Beirut’s Explosion:
The Sunni-Shia Bellum Sanctum
Returns to Hezbollah’s Security Zone

Franklin Lamb
November 14, 2015

Burj al-Barajneh Palestinian camp, Beirut — At least 46 confirmed deaths as
families claim the bodies of their departed loved ones and nearly 250
wounded, many seriously, are being treated at the three Shia run hospitals,
Al-Sahel, Bahman and Al-Rassoul Al-Aazam in this observer’s south Beirut
neighborhood of Haret Hreik. This morning (11/13/2015), Dr. Mahmoud
Mansour, the chief of the emergency department at Bahman Hospital told this
observer that his hospital recorded 20 deaths, and treated approximately 100
victims, approximately 20 percent of whom are in critical condition.

All are victims of the 6 p.m. rush hour terrorist bombings deep inside
Hezbollah’s security zone on 11/12/2015 that targeted civilians who were
shopping at street markets or gathering at the local Husseiniyeh (Mosque)
for the fourth of the five daily prayers, Salat al-Magrib, held in the early
evening just after sunset.

At dawns first light on 11/13/2015 this observer returned to Ain al-Sikkeh
street near the Burj al Barajneh Palestinian camp and was briefed by
Hezbollah security officials and eye-witnesses. There was reportedly 4 young
men suicide bombers involved. Each wore a suicide vest packed with
approximately 20 kilos of high explosives including ball bearings, nails,
screws, and bolts to produce maximum deadly shrapnel. One security source
claimed that the plastic explosive C-4 was used and the terrorist employed a
battery as a detonator. If true, this would seem to indicate a well-planned
operation with a major sponsor from the escalating proxy war next door in
Syria, due to the army reported difficulty these days of coming up with C-4,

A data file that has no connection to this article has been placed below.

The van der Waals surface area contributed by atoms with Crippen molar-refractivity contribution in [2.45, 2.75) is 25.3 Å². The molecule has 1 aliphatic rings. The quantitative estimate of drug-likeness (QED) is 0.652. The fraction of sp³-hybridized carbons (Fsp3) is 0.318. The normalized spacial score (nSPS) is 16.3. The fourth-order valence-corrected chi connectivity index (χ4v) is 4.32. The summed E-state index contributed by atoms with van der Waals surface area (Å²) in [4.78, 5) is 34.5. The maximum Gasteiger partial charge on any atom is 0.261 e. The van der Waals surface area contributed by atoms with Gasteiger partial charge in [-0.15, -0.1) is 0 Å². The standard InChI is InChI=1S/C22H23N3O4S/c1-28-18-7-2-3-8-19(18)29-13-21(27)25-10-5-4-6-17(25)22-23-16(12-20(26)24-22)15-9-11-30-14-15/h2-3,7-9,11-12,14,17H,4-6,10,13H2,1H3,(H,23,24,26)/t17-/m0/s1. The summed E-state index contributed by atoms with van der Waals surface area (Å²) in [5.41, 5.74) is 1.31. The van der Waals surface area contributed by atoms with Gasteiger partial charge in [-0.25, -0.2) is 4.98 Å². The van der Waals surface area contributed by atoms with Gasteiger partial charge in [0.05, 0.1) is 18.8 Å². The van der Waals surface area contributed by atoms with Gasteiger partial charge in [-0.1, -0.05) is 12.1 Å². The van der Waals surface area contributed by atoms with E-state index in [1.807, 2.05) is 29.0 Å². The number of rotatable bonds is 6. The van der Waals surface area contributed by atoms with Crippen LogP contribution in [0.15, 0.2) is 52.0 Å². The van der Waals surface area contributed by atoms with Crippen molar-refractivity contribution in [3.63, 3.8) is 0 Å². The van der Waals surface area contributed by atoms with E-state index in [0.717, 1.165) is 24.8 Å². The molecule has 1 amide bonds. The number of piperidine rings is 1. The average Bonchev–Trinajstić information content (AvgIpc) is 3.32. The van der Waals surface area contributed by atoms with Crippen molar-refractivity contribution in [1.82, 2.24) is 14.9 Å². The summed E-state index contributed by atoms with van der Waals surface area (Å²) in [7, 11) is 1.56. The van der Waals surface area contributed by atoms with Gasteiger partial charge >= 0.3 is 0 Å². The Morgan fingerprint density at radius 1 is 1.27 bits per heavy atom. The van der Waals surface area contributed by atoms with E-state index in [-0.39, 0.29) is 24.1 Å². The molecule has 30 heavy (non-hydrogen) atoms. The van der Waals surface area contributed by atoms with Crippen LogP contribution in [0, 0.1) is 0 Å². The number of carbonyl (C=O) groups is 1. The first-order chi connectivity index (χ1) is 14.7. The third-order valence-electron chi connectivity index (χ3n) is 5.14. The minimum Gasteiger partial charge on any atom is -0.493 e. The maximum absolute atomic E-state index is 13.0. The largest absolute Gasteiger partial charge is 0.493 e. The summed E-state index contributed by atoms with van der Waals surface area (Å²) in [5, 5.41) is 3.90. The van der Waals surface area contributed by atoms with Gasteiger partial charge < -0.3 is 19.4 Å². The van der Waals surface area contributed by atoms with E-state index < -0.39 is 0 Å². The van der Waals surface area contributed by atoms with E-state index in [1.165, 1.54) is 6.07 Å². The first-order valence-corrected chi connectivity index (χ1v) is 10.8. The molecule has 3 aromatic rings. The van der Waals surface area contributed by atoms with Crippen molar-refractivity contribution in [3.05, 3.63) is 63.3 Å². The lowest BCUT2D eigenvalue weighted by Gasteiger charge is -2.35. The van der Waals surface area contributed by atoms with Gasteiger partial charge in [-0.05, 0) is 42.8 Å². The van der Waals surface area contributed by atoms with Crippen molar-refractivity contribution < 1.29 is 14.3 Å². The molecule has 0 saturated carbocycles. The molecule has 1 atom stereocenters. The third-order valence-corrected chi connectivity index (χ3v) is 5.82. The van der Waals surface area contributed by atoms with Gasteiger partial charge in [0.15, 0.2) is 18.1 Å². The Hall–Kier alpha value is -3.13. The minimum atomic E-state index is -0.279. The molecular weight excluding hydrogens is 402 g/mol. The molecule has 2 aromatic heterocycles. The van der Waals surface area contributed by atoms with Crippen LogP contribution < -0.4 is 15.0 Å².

even in Lebanon. According to an eye witness, one of the suicide bombers was
on a motorcycle when he detonated his explosive vest.  Another reportedly
got cold feet as happens in about 10% of these kinds of events according to
a military source. The young man still died when his partner evidently
sensed his failing courage and detonated his own explosive vest. He was
killed by the blast but his own explosive vest did not detonate from the
concussion and surely will be studied for forensic evidence.  One of the 4
reportedly fled the scene, according to army guys at the camp checkpoint
near Burj Barajneh Palestinian camp and one shouted “He fled back into
burj.” (Burj al Barajneh camp). This has not been verified but a search has
been beefed up this morning.

The bombings were the first in Hezbollah’s security zone for more than a
year. Between July 2013 and February 2014, there have been18 terrorist
operations in Lebanon, nine of the attacks were on Hezbollah bastions, most
claimed by jihadist extremists, six of which were in this observer’s
neighborhood. In every case the perpetrators claimed the attacks were in
response for Hezbollah’s decision to send thousands of fighters into
neighboring Syria to support forces fighting against the now
Islamist-dominated uprising.

The extremist Islamic State (ISIS/Da’ish) group claimed yesterday’s attack
issuing a statement within two hours of the bombings: “Soldiers of the
Caliphate detonated explosives planted on a motorbike in an area frequented
by Rafida (Shiites) after the apostates gathered in the area, one of the
knights of martyrdom detonated his explosive belt in the midst of them.” IS
subsequently issued another statement identifying three of the attackers as
two Palestinians and a Syrian. More than 2000 Palestinians from Yarmouk camp
and Syrian refugees from that country’s nearly five year war have moved in
desperation into Burj al Barajneh camp. One commander was quoted in Beirut’s
Daily Star this morning as shouting to his men during the chaos: “I want men
at every entrance of the camps” (Burj al Barajneh and Shatila). “You will
stand in front of the entrance and fire in the air. I want them to be
afraid,” he reportedly said, referring to the residents of the Palestinian
refugee camp of Burj al-Barajneh. “The only way they could have done this is
if they came from that camp,” one of the security gunmen told The Daily
Star. “We will seal it. We are out for blood and we will get it.” He claimed
that the suicide bombers had made their way from the Palestinian camp and
headed on foot toward the husseiniyeh before detonating themselves at its
doorstep. Two high-rankling officials from Hamas, Khaled Meshaal, currently
in exile in Qatar, and Ismail Haniyeh based in Gaza, have reported that the